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Synagogues' declining membership: How they keep the faith

Pastor Patrick Francis of the Christian Family Worship

Pastor Patrick Francis of the Christian Family Worship Center and Mike Eisman, co-president of the Baldwin Jewish Center. The Jewish congregation has rented their main temple to pastor Francis while they are now holding their worship services in the basemant of the building. (June 23, 2010) Photo Credit: Newsday/Alejandra Villa

The rabbi's voice broke the silence as he solemnly recited centuries-old Hebrew prayers to a half-dozen elderly congregants sitting amid mostly empty pews in the small, dim sanctuary at the Baldwin Jewish Center.

Faced with the prospect of closing its doors because of declining membership and funds, the synagogue began holding its services on the first floor while renting its main sanctuary upstairs to another religious group.

The rental is part of a growing trend by Jewish congregations on Long Island. Synagogues are merging, closing or renting out space to outside groups to stay alive amid a historic dip in the Jewish population here. In the past few years alone, some 20 congregations have merged into 10. Most were in Nassau and are reform or conservative denominations.

The Baldwin Jewish Center started renting to the Christian Family Worship Center, a nondenominational Christian Pentecostal group, in November because it could no longer afford to operate the building on its own, said Michael Eisman, one of the center's co-presidents. Its active congregation has declined from a peak of 300 families in the early 1970s to 50 today.

"It's very hard. This was my home," said Baldwin resident Fredda Wolk, 73, who has worshipped at the synagogue her entire life and whose father was one of its founders. "I can hear his voice singing the same songs I am singing."

Meanwhile, the nearby Malverne Jewish Center is planning to sell its building to a Protestant evangelical group because of declining membership, said Herbert Brodsky, the synagogue's president. "You have to deal with reality," he said.

The synagogue, founded in the 1950s, has fewer than 100 active members today. Brodsky said the Jewish congregants plan to sign a 10-year lease with the buyers to allow them to rent about 25 percent of the building so they can continue to worship.

A reversing trend

The number of synagogues on Long Island boomed in the 1950s and 1960s as many Jews migrated from New York City to the suburbs, said Rabbi Charles Klein, head of the Merrick Jewish Center and former president of the New York Board of Rabbis.

But now many of that generation are aging or have died, and younger Jews who might replace them are remaining in the city or moving elsewhere because of the high cost of living on Long Island, he said. What's more, the percentage of Jews who belong to synagogues has dropped, partly because of the younger generation's reluctance to embrace religion and tradition, a problem facing some other religions as well, he said.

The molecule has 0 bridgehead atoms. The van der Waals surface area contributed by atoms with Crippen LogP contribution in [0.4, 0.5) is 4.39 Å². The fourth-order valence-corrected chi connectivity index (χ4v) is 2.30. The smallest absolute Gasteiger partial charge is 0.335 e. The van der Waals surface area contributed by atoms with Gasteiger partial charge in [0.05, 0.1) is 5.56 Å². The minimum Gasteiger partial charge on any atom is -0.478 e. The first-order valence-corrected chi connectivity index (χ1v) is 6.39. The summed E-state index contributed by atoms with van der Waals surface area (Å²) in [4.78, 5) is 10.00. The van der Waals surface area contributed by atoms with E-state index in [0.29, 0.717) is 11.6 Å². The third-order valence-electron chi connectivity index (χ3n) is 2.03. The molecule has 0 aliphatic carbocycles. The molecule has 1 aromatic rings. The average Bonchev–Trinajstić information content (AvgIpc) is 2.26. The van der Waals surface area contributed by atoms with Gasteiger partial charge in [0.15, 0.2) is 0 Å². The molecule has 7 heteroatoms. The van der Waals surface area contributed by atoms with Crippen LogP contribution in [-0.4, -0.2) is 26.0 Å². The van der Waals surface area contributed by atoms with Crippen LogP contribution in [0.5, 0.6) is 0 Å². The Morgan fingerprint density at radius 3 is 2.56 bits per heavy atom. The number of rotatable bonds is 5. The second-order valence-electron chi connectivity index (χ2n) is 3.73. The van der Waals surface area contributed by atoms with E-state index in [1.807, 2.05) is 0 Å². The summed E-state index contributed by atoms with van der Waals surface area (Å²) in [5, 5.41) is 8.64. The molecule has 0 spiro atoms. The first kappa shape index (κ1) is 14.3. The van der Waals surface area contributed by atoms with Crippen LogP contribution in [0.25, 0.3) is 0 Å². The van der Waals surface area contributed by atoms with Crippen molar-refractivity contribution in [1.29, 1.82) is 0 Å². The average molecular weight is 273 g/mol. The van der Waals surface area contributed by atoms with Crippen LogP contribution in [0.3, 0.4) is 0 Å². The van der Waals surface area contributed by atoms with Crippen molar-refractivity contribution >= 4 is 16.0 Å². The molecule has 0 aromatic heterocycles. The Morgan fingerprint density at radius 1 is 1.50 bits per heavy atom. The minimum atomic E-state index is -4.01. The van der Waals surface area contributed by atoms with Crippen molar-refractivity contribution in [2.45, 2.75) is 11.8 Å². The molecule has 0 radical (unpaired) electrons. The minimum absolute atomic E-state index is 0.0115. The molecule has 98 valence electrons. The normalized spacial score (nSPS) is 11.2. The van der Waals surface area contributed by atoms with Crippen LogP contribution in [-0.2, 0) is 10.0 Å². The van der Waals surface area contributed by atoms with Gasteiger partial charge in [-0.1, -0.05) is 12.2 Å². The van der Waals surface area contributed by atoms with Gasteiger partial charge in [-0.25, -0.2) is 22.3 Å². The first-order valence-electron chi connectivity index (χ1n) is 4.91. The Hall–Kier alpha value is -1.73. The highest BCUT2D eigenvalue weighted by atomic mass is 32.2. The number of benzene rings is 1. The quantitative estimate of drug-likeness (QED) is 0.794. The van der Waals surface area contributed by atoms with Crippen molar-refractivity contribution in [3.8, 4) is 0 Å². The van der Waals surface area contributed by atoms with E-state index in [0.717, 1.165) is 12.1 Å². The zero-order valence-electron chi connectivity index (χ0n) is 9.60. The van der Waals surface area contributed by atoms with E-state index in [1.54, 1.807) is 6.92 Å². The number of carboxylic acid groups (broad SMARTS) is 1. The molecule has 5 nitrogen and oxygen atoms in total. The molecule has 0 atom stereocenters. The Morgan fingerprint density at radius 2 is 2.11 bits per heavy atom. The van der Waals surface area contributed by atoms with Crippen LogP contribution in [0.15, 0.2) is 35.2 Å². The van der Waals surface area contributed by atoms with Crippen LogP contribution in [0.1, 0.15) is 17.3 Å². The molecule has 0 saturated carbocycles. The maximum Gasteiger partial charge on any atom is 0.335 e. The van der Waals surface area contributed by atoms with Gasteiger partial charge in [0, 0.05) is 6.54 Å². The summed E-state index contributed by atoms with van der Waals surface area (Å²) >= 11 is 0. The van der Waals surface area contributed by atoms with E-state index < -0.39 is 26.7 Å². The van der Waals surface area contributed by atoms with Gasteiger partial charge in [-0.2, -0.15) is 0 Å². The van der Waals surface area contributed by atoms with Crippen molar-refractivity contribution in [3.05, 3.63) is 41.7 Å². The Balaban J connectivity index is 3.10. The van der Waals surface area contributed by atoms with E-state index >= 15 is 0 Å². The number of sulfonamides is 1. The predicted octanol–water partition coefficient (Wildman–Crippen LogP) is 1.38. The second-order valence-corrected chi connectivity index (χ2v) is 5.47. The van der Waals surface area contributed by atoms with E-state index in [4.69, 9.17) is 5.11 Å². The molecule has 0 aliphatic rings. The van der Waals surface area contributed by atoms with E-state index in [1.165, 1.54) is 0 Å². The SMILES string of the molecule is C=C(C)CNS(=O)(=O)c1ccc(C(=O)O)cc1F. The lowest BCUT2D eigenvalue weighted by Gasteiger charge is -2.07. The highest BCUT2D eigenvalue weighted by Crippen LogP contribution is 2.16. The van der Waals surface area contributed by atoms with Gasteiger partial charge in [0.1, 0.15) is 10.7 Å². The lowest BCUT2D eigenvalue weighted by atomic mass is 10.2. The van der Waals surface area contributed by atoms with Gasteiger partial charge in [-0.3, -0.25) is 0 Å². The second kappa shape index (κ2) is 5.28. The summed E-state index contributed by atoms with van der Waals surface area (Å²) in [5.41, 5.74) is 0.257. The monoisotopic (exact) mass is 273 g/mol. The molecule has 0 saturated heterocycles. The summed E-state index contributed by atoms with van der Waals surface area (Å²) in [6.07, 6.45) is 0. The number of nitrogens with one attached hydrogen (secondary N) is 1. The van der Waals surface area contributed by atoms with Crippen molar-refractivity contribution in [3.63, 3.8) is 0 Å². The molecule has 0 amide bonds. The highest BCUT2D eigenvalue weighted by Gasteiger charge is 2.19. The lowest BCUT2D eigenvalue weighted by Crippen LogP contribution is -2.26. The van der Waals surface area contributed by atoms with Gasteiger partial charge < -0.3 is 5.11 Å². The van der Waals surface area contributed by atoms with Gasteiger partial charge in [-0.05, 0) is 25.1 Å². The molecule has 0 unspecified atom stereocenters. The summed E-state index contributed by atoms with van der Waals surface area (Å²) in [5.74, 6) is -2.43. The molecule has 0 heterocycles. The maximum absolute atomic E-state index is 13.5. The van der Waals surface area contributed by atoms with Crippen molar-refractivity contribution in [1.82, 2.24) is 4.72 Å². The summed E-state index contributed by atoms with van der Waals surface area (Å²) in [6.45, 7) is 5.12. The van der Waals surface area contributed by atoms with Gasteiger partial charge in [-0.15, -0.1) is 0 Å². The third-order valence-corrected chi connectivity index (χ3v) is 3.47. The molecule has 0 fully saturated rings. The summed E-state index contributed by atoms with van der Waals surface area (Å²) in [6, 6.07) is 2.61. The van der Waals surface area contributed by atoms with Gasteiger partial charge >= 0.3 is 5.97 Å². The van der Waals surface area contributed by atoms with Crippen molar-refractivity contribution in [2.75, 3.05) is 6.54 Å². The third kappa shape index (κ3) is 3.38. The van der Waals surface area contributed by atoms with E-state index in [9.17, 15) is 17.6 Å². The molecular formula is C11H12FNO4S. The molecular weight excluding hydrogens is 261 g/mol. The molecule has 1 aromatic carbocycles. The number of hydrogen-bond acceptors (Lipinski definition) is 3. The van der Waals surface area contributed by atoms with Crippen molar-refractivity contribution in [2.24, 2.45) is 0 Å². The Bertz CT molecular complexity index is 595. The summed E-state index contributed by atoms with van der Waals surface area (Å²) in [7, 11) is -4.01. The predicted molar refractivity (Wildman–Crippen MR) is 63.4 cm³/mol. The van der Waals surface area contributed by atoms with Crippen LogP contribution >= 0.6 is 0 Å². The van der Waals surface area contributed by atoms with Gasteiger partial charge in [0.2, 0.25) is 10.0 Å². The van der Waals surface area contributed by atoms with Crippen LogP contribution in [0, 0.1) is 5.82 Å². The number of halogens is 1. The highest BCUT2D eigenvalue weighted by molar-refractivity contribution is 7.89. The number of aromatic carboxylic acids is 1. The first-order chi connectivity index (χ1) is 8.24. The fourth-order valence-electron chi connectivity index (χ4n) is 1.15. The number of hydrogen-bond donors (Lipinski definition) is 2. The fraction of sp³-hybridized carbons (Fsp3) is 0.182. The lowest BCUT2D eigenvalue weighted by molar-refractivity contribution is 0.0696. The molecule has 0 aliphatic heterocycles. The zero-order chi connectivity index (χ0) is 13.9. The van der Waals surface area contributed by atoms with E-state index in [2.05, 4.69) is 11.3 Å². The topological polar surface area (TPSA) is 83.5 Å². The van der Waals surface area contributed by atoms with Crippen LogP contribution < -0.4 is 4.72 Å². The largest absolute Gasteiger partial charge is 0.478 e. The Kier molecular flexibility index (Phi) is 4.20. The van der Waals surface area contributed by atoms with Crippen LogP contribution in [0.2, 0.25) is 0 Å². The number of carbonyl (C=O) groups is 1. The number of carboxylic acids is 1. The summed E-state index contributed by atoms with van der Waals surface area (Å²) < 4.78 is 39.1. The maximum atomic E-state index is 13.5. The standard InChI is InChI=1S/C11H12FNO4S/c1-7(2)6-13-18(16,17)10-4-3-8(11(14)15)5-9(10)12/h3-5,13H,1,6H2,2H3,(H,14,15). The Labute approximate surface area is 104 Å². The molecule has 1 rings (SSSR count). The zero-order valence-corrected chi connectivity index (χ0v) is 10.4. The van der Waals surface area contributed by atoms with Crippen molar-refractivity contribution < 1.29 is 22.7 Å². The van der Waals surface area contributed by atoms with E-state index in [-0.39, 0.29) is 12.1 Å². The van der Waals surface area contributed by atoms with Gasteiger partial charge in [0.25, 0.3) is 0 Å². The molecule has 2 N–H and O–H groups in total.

"It's an enormous problem," Klein said, adding that rabbis must become especially adept at managing their synagogues - and their finances - to keep afloat. Some, including Klein, plan to attend classes at the Kellogg School of Management at Northwestern University designed specifically for rabbis.

In Nassau and Suffolk, the total population of affiliated and unaffiliated Jews dropped from about 408,000 to 301,000 between 1981 and 2001, according to the Syosset-based UJA-Federation.

At the Congregation B'nai Israel in Freeport, about a mile from the Baldwin center, synagogue leaders rent out part of the basement to a Spanish-language Christian fundamentalist church. The synagogue also rents classroom space to the Freeport school district for an alternative high school, though it is leaving due to budget cuts and the synagogue must find another tenant.

"We couldn't survive" without the extra income from the rentals, which account for about 50 percent of the synagogue's budget, said Marilyn Gales, a co-president of the 160-member synagogue. "Our survival is at stake."

Sharing space has its challenges

Rev. Miguel Castillo, pastor of the Iglesia Cristiana Fundamental, said moving into the synagogue was not always easy because of the two different religions. His group has to be careful not to bring in certain nonkosher foods such as pork, and is prohibited from erecting crosses.

But both groups say the relationship has grown. Though their services and activities are generally separate, members of the Christian group recently sang a song, which they memorized in Hebrew, at an event honoring the synagogue's rabbi, Paul Hoffman.

Synagogues are not the only institutions renting out space to other religious groups. It sometimes works in reverse. The Cutchogue Presbyterian Church rents space to the North Fork Reform Synagogue, not only for financial reasons but because the interfaith mingling "has added something to our church," said church leader Tom Wickham.

At the Baldwin center, the Jewish congregation has signed a five-year lease with the Pentecostal group, which hopes to buy the building well before the lease is up. Members of the Jewish group said they would most likely leave and move to another location such as a house.

That would carry some irony, because the congregation began in a house 80 years ago before constructing the building on Seaman Avenue in 1947. "This is our home for 60 years. All of a sudden you are sharing your home," Eisman said. "How do you feel? But you do what you have to do."

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